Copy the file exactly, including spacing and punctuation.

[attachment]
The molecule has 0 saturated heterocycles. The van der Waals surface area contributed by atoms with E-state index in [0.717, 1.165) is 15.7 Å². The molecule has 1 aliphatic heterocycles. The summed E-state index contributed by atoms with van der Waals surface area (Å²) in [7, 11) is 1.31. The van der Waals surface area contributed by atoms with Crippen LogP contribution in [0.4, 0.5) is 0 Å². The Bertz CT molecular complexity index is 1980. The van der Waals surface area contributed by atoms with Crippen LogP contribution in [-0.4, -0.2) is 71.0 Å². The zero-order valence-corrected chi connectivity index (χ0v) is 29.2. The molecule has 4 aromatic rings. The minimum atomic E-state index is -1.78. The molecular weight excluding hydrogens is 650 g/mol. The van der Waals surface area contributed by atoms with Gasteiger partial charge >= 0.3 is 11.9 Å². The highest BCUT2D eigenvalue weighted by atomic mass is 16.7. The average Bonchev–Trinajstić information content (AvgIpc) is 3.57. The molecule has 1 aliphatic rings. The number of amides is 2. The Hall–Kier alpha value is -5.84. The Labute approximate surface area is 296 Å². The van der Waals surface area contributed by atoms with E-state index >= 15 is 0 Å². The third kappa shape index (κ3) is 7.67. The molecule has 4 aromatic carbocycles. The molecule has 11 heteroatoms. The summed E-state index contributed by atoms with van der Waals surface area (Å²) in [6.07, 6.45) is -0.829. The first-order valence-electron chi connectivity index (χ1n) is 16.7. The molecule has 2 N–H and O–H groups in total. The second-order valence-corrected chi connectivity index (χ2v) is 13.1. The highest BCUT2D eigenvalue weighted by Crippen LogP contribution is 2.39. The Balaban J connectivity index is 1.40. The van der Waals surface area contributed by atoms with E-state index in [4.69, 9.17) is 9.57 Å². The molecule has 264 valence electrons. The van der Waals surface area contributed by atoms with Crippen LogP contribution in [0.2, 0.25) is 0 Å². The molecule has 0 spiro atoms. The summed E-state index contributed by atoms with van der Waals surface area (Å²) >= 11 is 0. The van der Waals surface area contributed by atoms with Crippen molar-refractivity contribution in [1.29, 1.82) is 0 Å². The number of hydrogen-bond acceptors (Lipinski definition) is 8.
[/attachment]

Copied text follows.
The molecule has 0 saturated heterocycles. The van der Waals surface area contributed by atoms with E-state index in [0.717, 1.165) is 15.7 Å². The molecule has 1 aliphatic heterocycles. The summed E-state index contributed by atoms with van der Waals surface area (Å²) in [7, 11) is 1.31. The van der Waals surface area contributed by atoms with Crippen LogP contribution in [0.4, 0.5) is 0 Å². The Bertz CT molecular complexity index is 1980. The van der Waals surface area contributed by atoms with Crippen LogP contribution in [-0.4, -0.2) is 71.0 Å². The zero-order valence-corrected chi connectivity index (χ0v) is 29.2. The molecule has 4 aromatic rings. The minimum atomic E-state index is -1.78. The molecular weight excluding hydrogens is 650 g/mol. The van der Waals surface area contributed by atoms with Gasteiger partial charge >= 0.3 is 11.9 Å². The highest BCUT2D eigenvalue weighted by atomic mass is 16.7. The average Bonchev–Trinajstić information content (AvgIpc) is 3.57. The molecule has 1 aliphatic rings. The number of amides is 2. The Hall–Kier alpha value is -5.84. The Labute approximate surface area is 296 Å². The van der Waals surface area contributed by atoms with E-state index >= 15 is 0 Å². The third kappa shape index (κ3) is 7.67. The molecule has 4 aromatic carbocycles. The molecule has 11 heteroatoms. The summed E-state index contributed by atoms with van der Waals surface area (Å²) in [6.07, 6.45) is -0.829. The first-order valence-electron chi connectivity index (χ1n) is 16.7. The molecule has 2 N–H and O–H groups in total. The second-order valence-corrected chi connectivity index (χ2v) is 13.1. The highest BCUT2D eigenvalue weighted by Crippen LogP contribution is 2.39. The Balaban J connectivity index is 1.40. The van der Waals surface area contributed by atoms with E-state index in [4.69, 9.17) is 9.57 Å². The molecule has 264 valence electrons. The van der Waals surface area contributed by atoms with Crippen LogP contribution in [0.2, 0.25) is 0 Å². The molecule has 0 spiro atoms. The summed E-state index contributed by atoms with van der Waals surface area (Å²) >= 11 is 0. The van der Waals surface area contributed by atoms with Crippen molar-refractivity contribution in [1.29, 1.82) is 0 Å². The number of hydrogen-bond acceptors (Lipinski definition) is 8.